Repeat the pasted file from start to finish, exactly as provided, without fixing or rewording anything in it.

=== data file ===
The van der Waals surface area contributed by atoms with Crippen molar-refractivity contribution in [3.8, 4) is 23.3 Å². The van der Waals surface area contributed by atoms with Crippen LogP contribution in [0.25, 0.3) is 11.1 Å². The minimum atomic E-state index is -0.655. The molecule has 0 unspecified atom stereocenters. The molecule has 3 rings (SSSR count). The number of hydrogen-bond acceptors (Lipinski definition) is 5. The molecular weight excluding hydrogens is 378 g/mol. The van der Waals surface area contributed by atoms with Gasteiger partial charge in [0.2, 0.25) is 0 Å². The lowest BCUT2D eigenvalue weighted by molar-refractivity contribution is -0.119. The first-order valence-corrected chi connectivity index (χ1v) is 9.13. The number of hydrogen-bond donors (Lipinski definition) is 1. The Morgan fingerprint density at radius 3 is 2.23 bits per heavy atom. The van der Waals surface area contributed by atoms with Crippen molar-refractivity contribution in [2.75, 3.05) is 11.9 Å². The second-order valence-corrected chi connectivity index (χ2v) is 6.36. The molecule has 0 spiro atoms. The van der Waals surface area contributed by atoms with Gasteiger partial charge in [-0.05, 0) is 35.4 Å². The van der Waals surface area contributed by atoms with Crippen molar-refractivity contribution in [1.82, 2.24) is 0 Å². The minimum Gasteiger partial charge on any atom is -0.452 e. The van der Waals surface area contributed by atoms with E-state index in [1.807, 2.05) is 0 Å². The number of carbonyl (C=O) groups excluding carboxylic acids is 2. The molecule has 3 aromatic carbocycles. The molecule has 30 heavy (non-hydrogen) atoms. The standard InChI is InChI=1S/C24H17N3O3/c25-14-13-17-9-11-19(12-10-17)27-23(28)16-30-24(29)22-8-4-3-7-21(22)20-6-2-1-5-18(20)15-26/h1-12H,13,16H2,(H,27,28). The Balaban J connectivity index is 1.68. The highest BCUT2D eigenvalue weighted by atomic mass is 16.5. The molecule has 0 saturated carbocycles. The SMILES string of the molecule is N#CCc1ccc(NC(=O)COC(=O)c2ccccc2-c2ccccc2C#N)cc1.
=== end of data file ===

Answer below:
The van der Waals surface area contributed by atoms with Crippen molar-refractivity contribution in [3.8, 4) is 23.3 Å². The van der Waals surface area contributed by atoms with Crippen LogP contribution in [0.25, 0.3) is 11.1 Å². The minimum atomic E-state index is -0.655. The molecule has 0 unspecified atom stereocenters. The molecule has 3 rings (SSSR count). The number of hydrogen-bond acceptors (Lipinski definition) is 5. The molecular weight excluding hydrogens is 378 g/mol. The van der Waals surface area contributed by atoms with Gasteiger partial charge in [0.2, 0.25) is 0 Å². The lowest BCUT2D eigenvalue weighted by molar-refractivity contribution is -0.119. The first-order valence-corrected chi connectivity index (χ1v) is 9.13. The number of hydrogen-bond donors (Lipinski definition) is 1. The Morgan fingerprint density at radius 3 is 2.23 bits per heavy atom. The van der Waals surface area contributed by atoms with Crippen molar-refractivity contribution in [2.75, 3.05) is 11.9 Å². The second-order valence-corrected chi connectivity index (χ2v) is 6.36. The molecule has 0 spiro atoms. The van der Waals surface area contributed by atoms with Gasteiger partial charge in [-0.05, 0) is 35.4 Å². The van der Waals surface area contributed by atoms with Crippen molar-refractivity contribution in [1.82, 2.24) is 0 Å². The minimum Gasteiger partial charge on any atom is -0.452 e. The van der Waals surface area contributed by atoms with E-state index in [1.807, 2.05) is 0 Å². The number of carbonyl (C=O) groups excluding carboxylic acids is 2. The molecule has 3 aromatic carbocycles. The molecule has 30 heavy (non-hydrogen) atoms. The standard InChI is InChI=1S/C24H17N3O3/c25-14-13-17-9-11-19(12-10-17)27-23(28)16-30-24(29)22-8-4-3-7-21(22)20-6-2-1-5-18(20)15-26/h1-12H,13,16H2,(H,27,28). The Balaban J connectivity index is 1.68. The highest BCUT2D eigenvalue weighted by atomic mass is 16.5. The molecule has 0 saturated carbocycles. The SMILES string of the molecule is N#CCc1ccc(NC(=O)COC(=O)c2ccccc2-c2ccccc2C#N)cc1.